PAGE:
Written by Ndidi Chukwu
Although remarkable progress has been made in recent decades to reduce the number of child deaths worldwide, too many newborns continue to die each year despite the availability of feasible, evidence-based solutions.
In Nigeria, available data from the last three Nigeria Demographic and Health Surveys (NDHS 2003, 2008 and 2013) suggest that the synergistic efforts of Governments and partners have resulted in some improvement in overall childhood mortality with 36% improvement in under-five mortality falling from 201 through 157 to 128 per 1000 live births. Infant Mortality also recorded 31% improvement as it fell from 100 through 75 then 65 per 1000 live births. Neonatal Mortality Rates for the country only gained a marginal 23% drop from 48 through 40 to 37 per 1000 live births from 2003, 2008 and 2013.
Trend analysis of the WHO/Child Health Epidemiology Reference Group (CHERG) reports in Countdown 2012 and 2014 also shows that the contribution of newborn deaths to total under-five deaths in Nigeria has increased from 29% to 32%. This implies that it will be improbable that Nigeria will further reduce under-five Mortalities without significant reduction in Neonatal deaths.
Speaking at the National Newborn Health Conference in Abuja on 23rd October 2014, the health Minister said “the government, is not oblivious to the fact that there is much work to be done to consolidate on the victory of conquered grounds and expand the frontiers in territories that are more challenged. Consequently government has been involved in a number of initiatives that directly or indirectly improve newborn survival”
As part of Government effort to reduce U-5 death, the Infant, Maternal and Newborn Child Health (IMNCH-MDG) budget line was established in 2011 to provide for implementation of cost effective maternal health interventions. The Maternal Newborn and Child Health (MNCH) week was adopted as a strategy of improving access to quality service delivery for the underserved populations.
Nigeria also adopted the Subsidy Reinvestment &Empowerment Program, a $100 million per year commitment four year programme and Midwife Service Scheme (MSS) with improvements in MNCH commodities supply, equipment and refurbishment of infrastructure at service delivery points. In-order to improve the skills of the Nigerian frontline health workers, the Essential Newborn Care training package was adopted for in-service trainings while the pre-service training curriculum of all cadre are being revised. Community Health Extension Workers (CHEWs) are also being trained on Community based newborn care.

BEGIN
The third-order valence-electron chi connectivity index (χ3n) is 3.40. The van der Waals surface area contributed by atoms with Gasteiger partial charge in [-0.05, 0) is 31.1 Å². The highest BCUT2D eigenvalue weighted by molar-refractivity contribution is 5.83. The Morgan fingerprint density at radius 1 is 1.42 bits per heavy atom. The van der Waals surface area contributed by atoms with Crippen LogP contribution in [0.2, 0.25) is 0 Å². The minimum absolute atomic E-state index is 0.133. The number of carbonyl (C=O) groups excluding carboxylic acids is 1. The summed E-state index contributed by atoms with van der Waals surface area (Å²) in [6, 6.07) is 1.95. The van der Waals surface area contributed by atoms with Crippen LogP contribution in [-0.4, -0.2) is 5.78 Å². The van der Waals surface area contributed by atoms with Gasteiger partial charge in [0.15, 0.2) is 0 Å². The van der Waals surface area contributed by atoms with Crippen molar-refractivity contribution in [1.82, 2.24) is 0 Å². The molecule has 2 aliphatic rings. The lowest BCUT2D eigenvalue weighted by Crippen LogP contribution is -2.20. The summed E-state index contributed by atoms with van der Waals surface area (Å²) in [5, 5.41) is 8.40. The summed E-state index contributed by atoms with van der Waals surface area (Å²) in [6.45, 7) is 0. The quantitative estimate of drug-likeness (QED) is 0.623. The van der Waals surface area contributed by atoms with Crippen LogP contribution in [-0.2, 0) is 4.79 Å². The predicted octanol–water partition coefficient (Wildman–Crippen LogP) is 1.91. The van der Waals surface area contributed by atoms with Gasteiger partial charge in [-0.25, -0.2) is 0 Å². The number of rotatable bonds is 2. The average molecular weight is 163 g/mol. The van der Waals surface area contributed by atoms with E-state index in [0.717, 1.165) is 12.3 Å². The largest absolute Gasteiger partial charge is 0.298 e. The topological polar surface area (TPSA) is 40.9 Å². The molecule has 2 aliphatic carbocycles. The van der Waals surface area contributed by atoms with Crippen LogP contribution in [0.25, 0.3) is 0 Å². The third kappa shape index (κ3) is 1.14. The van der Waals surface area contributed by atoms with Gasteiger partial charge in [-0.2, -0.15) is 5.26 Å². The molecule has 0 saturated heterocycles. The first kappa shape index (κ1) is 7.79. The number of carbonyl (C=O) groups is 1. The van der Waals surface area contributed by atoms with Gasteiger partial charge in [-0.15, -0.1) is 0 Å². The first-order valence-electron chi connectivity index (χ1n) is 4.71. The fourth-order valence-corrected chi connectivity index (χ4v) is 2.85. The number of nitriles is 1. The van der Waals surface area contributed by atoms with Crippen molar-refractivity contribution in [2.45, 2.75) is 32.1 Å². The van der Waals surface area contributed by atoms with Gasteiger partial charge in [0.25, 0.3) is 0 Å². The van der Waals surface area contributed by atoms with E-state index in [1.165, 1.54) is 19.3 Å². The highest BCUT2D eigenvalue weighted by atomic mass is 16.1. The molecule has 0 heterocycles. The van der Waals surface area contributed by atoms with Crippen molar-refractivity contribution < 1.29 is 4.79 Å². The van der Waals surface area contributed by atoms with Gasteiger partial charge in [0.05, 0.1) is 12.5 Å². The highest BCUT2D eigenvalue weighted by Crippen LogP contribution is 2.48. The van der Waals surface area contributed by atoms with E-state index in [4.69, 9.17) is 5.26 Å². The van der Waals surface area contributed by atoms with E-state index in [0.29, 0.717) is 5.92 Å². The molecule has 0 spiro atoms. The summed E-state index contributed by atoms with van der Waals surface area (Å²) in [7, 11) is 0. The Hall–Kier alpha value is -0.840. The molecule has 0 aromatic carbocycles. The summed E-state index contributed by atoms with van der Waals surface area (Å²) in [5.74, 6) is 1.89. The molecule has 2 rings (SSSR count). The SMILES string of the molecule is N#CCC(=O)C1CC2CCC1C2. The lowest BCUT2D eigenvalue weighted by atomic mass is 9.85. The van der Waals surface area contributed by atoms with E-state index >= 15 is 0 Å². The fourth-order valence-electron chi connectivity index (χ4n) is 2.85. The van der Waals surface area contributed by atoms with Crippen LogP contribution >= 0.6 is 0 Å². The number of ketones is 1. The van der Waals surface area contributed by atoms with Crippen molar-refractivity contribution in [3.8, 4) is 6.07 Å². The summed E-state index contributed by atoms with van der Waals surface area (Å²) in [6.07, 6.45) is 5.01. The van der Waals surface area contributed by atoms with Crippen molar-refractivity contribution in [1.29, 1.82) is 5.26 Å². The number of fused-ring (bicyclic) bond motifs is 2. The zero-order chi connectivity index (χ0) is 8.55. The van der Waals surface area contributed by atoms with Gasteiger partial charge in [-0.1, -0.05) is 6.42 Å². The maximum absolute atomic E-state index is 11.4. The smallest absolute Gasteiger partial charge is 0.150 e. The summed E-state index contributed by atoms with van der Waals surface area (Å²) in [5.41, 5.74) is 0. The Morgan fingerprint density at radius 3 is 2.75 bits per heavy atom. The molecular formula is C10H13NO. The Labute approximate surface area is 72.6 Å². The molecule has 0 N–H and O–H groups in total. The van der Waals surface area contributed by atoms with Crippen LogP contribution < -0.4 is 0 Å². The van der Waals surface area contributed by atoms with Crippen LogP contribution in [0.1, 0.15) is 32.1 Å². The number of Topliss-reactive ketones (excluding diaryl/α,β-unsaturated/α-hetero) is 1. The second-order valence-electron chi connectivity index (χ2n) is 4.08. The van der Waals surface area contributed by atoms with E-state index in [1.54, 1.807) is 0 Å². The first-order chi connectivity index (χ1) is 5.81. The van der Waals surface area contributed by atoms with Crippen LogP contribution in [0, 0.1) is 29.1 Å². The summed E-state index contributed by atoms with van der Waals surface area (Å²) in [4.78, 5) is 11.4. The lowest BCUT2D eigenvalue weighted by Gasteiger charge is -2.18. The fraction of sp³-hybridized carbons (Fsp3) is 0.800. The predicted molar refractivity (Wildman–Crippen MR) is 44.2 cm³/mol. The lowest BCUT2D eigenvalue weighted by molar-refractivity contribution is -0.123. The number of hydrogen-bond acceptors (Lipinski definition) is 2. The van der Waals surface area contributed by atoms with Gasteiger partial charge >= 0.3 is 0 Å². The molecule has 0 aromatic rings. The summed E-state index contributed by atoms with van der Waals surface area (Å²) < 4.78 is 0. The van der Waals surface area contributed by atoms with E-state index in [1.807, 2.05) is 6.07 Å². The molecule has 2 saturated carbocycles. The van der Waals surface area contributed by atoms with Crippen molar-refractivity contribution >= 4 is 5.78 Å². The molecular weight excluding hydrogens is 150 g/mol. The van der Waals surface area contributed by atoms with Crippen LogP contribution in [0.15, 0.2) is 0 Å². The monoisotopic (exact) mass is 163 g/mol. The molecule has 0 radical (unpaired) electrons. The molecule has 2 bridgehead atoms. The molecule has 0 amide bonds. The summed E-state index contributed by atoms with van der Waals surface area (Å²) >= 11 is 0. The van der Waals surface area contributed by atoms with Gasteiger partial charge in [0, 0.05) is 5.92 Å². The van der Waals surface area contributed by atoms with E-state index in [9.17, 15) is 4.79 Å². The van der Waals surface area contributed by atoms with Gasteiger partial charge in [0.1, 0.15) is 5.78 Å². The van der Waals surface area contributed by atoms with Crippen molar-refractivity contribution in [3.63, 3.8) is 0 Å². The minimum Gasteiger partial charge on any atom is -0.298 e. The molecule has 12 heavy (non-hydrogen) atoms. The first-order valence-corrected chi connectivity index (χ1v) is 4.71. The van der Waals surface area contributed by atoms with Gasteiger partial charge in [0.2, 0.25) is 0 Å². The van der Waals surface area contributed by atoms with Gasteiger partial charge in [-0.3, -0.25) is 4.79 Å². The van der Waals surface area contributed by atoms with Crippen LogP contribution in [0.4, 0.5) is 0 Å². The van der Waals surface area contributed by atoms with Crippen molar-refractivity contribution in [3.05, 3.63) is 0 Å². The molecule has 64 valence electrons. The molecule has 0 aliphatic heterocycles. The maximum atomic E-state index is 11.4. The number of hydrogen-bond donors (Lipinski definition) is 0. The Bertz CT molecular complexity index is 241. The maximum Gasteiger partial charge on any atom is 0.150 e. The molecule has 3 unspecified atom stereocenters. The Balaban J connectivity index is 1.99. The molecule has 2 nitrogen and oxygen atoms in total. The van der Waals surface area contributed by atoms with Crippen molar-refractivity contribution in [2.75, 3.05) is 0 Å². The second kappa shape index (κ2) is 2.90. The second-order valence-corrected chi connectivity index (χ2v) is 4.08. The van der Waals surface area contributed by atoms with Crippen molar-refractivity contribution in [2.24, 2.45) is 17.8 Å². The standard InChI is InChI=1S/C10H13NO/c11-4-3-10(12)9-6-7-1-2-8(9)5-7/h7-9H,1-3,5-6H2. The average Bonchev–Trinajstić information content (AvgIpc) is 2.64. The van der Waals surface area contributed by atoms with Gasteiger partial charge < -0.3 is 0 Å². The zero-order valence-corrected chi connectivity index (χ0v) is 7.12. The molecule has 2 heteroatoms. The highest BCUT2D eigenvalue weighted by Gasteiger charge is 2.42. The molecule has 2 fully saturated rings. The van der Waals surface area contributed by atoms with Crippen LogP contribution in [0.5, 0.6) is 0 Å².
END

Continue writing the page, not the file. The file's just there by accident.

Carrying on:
“It is of note that Mr. President has worked as co-chair on the UN Commission on Life-Saving Commodities for Women and Children (the Commission). 15 essential commodities were selected for Nigeria along the continuum of care out of these, four are specifically for neonatal health namely: Chlorhexidine, Injectable antibiotics, Antenatal corticosteroids, and Neonatal resuscitation devices” Alhassan said he also noted that Nigeria adopted the use of chlorhexidine for newborn cord care. “As part of ensuring availability, Nigeria is the First Country in the African continent, locally manufacturing Chlorhexidine” he stated The launch of the Government of Nigeria’s Saving One Million Lives Initiative and the recent launch of the Universal Health Care Initiative show that the platform to reach every woman, newborn and child is already set; what is needed is commitment at state & LGA levels to ensure that all these interventions reach every woman & child anywhere they are across the country.
Everything is possible with good policies, Nigeria’s National Primary Health care Development Agency (NPHCDA) is saddled with new responsibility, following the launch of Nigerian Call to action on Nigerian Every Newborn Action Plan, (NENAP). Dr. Ado Mohammed, the NPHCDA executive Director has said that the outcome of the newborn conference will naturally key into the primary health care system “that is why we brought in the Commissioners of Health and Executive Secretaries of the State Primary Health Care Development Agency, because we intend to use the primary health care platform as an entry point to deliver on this new action plan”
Ado is optimistic that the elimination of neonatal death is possible, as said that ” already every ingredient that point to functionality of primary health care have been positioned at the primary health care level, looking at infrastructure, commodities and human resource this has been positioned that is why we are using different intervention like the Midwife Service Scheme which is operational in 2,000 locations currently in these 2,000 locations we have improved human resources with Midwives and we have also provided commodities”
He noted that “the PHC system will be a good platform for Nigeria to deliver on this newborn action plan”He further explained that the gap between the U-5 mortality and neonatal death is “quite huge and that is why we are trying to bridge it so that neonatal deaths will be reduced to the barest minimum, we have developed a road map that will make that happen and that includes the availability of life saving commodities in our facilities Chlorhexidine, Injectable antibiotics, Antenatal corticosteroids, and Neonatal resuscitation devices are already available it is left for us to translate this commitment into action” Ado said. The launch of Every Newborn Action Plan for Nigeria will give birth to a country where there are no preventable deaths of newborns or still births, where every pregnancy is wanted, every birth celebrated and women, babies and children survive, thrive and reach their full potential.